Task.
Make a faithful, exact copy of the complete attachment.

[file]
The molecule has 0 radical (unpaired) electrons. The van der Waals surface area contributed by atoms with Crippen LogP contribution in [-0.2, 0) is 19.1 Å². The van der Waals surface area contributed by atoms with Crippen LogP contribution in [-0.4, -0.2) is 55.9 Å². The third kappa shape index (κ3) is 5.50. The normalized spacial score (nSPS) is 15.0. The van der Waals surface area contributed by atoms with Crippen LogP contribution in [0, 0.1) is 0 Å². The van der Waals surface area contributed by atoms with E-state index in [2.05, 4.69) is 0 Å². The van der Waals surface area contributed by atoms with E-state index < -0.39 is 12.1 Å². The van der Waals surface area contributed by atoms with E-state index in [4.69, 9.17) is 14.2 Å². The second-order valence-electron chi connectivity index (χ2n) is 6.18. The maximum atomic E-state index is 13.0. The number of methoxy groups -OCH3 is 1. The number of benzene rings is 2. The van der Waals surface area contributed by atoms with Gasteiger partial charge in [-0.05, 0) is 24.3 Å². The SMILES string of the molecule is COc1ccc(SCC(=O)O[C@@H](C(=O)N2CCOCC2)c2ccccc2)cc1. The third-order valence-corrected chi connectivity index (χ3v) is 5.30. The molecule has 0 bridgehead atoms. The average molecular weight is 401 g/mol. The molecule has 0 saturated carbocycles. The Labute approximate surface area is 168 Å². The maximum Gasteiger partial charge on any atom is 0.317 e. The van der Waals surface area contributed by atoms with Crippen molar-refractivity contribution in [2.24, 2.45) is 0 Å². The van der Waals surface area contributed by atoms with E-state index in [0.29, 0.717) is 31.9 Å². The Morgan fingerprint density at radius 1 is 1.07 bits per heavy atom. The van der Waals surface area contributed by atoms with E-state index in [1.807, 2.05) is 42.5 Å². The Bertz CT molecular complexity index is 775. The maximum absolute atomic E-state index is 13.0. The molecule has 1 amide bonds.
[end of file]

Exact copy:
The molecule has 0 radical (unpaired) electrons. The van der Waals surface area contributed by atoms with Crippen LogP contribution in [-0.2, 0) is 19.1 Å². The van der Waals surface area contributed by atoms with Crippen LogP contribution in [-0.4, -0.2) is 55.9 Å². The third kappa shape index (κ3) is 5.50. The normalized spacial score (nSPS) is 15.0. The van der Waals surface area contributed by atoms with Crippen LogP contribution in [0, 0.1) is 0 Å². The van der Waals surface area contributed by atoms with E-state index in [2.05, 4.69) is 0 Å². The van der Waals surface area contributed by atoms with E-state index < -0.39 is 12.1 Å². The van der Waals surface area contributed by atoms with E-state index in [4.69, 9.17) is 14.2 Å². The second-order valence-electron chi connectivity index (χ2n) is 6.18. The maximum atomic E-state index is 13.0. The number of methoxy groups -OCH3 is 1. The number of benzene rings is 2. The van der Waals surface area contributed by atoms with Gasteiger partial charge in [-0.05, 0) is 24.3 Å². The SMILES string of the molecule is COc1ccc(SCC(=O)O[C@@H](C(=O)N2CCOCC2)c2ccccc2)cc1. The third-order valence-corrected chi connectivity index (χ3v) is 5.30. The molecule has 0 bridgehead atoms. The average molecular weight is 401 g/mol. The molecule has 0 saturated carbocycles. The Labute approximate surface area is 168 Å². The maximum Gasteiger partial charge on any atom is 0.317 e. The van der Waals surface area contributed by atoms with Crippen molar-refractivity contribution in [2.24, 2.45) is 0 Å². The van der Waals surface area contributed by atoms with E-state index in [0.29, 0.717) is 31.9 Å². The Morgan fingerprint density at radius 1 is 1.07 bits per heavy atom. The van der Waals surface area contributed by atoms with E-state index in [1.807, 2.05) is 42.5 Å². The Bertz CT molecular complexity index is 775. The maximum absolute atomic E-state index is 13.0. The molecule has 1 amide bonds.